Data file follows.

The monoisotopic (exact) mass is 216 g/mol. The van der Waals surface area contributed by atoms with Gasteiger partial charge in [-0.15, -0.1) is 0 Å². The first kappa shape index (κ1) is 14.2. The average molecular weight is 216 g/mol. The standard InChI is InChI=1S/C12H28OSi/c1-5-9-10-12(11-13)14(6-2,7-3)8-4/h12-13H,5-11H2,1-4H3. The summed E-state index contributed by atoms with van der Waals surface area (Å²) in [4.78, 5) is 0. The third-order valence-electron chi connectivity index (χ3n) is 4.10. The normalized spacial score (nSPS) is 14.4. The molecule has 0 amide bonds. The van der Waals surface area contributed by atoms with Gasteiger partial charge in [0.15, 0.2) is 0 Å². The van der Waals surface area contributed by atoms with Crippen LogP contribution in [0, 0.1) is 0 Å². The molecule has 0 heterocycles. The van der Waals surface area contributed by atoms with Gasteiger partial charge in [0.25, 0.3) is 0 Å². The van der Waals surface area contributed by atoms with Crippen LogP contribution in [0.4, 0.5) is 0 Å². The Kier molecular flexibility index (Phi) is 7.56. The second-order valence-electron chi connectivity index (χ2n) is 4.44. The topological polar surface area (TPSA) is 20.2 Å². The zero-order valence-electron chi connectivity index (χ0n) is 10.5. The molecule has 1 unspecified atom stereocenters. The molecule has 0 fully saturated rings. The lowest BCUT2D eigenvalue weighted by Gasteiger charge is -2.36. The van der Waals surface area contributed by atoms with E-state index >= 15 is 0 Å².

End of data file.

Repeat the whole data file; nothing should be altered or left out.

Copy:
The monoisotopic (exact) mass is 216 g/mol. The van der Waals surface area contributed by atoms with Gasteiger partial charge in [-0.15, -0.1) is 0 Å². The first kappa shape index (κ1) is 14.2. The average molecular weight is 216 g/mol. The standard InChI is InChI=1S/C12H28OSi/c1-5-9-10-12(11-13)14(6-2,7-3)8-4/h12-13H,5-11H2,1-4H3. The summed E-state index contributed by atoms with van der Waals surface area (Å²) in [4.78, 5) is 0. The third-order valence-electron chi connectivity index (χ3n) is 4.10. The normalized spacial score (nSPS) is 14.4. The molecule has 0 amide bonds. The van der Waals surface area contributed by atoms with Gasteiger partial charge in [0.15, 0.2) is 0 Å². The van der Waals surface area contributed by atoms with Crippen LogP contribution in [0, 0.1) is 0 Å². The molecule has 0 heterocycles. The van der Waals surface area contributed by atoms with Gasteiger partial charge in [0.25, 0.3) is 0 Å². The van der Waals surface area contributed by atoms with Crippen LogP contribution in [0.4, 0.5) is 0 Å². The Kier molecular flexibility index (Phi) is 7.56. The second-order valence-electron chi connectivity index (χ2n) is 4.44. The topological polar surface area (TPSA) is 20.2 Å². The zero-order valence-electron chi connectivity index (χ0n) is 10.5. The molecule has 1 unspecified atom stereocenters. The molecule has 0 fully saturated rings. The lowest BCUT2D eigenvalue weighted by Gasteiger charge is -2.36. The van der Waals surface area contributed by atoms with E-state index >= 15 is 0 Å².